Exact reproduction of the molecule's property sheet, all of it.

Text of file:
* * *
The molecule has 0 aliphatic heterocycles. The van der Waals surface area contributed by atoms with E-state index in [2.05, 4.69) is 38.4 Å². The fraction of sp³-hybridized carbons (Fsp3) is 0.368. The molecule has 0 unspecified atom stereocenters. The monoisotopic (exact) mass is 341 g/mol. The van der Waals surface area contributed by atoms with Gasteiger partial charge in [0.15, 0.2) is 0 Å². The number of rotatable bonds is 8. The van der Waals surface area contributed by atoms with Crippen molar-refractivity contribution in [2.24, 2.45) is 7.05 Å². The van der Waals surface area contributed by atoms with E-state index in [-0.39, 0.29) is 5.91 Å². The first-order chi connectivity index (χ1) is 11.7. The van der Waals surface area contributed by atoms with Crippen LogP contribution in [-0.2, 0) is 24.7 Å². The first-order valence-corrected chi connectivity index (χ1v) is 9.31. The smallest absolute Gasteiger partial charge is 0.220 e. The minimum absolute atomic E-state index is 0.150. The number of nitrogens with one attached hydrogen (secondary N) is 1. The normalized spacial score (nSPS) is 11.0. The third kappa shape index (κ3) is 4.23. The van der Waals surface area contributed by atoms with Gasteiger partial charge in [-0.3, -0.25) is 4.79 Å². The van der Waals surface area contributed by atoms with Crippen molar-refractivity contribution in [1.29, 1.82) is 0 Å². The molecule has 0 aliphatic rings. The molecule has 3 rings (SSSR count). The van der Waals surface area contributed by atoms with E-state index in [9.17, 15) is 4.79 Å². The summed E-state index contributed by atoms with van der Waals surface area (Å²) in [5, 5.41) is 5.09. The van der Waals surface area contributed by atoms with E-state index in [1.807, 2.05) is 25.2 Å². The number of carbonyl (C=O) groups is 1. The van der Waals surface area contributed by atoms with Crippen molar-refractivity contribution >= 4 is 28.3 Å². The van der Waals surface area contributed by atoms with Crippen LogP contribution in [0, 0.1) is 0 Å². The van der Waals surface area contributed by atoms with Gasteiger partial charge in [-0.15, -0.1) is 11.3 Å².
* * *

The molecule has 0 aliphatic heterocycles. The van der Waals surface area contributed by atoms with E-state index in [2.05, 4.69) is 38.4 Å². The fraction of sp³-hybridized carbons (Fsp3) is 0.368. The molecule has 0 unspecified atom stereocenters. The monoisotopic (exact) mass is 341 g/mol. The van der Waals surface area contributed by atoms with Gasteiger partial charge in [0.15, 0.2) is 0 Å². The number of rotatable bonds is 8. The van der Waals surface area contributed by atoms with Crippen molar-refractivity contribution in [2.24, 2.45) is 7.05 Å². The van der Waals surface area contributed by atoms with E-state index in [-0.39, 0.29) is 5.91 Å². The first-order chi connectivity index (χ1) is 11.7. The van der Waals surface area contributed by atoms with Crippen LogP contribution in [-0.2, 0) is 24.7 Å². The first-order valence-corrected chi connectivity index (χ1v) is 9.31. The smallest absolute Gasteiger partial charge is 0.220 e. The minimum absolute atomic E-state index is 0.150. The number of nitrogens with one attached hydrogen (secondary N) is 1. The normalized spacial score (nSPS) is 11.0. The third kappa shape index (κ3) is 4.23. The van der Waals surface area contributed by atoms with Gasteiger partial charge in [-0.3, -0.25) is 4.79 Å². The van der Waals surface area contributed by atoms with Crippen molar-refractivity contribution in [1.29, 1.82) is 0 Å². The molecule has 0 aliphatic rings. The molecule has 3 rings (SSSR count). The van der Waals surface area contributed by atoms with E-state index in [9.17, 15) is 4.79 Å². The summed E-state index contributed by atoms with van der Waals surface area (Å²) in [5, 5.41) is 5.09. The van der Waals surface area contributed by atoms with E-state index in [1.807, 2.05) is 25.2 Å². The number of carbonyl (C=O) groups is 1. The van der Waals surface area contributed by atoms with Crippen molar-refractivity contribution >= 4 is 28.3 Å². The van der Waals surface area contributed by atoms with Crippen LogP contribution in [0, 0.1) is 0 Å². The van der Waals surface area contributed by atoms with Gasteiger partial charge in [-0.15, -0.1) is 11.3 Å².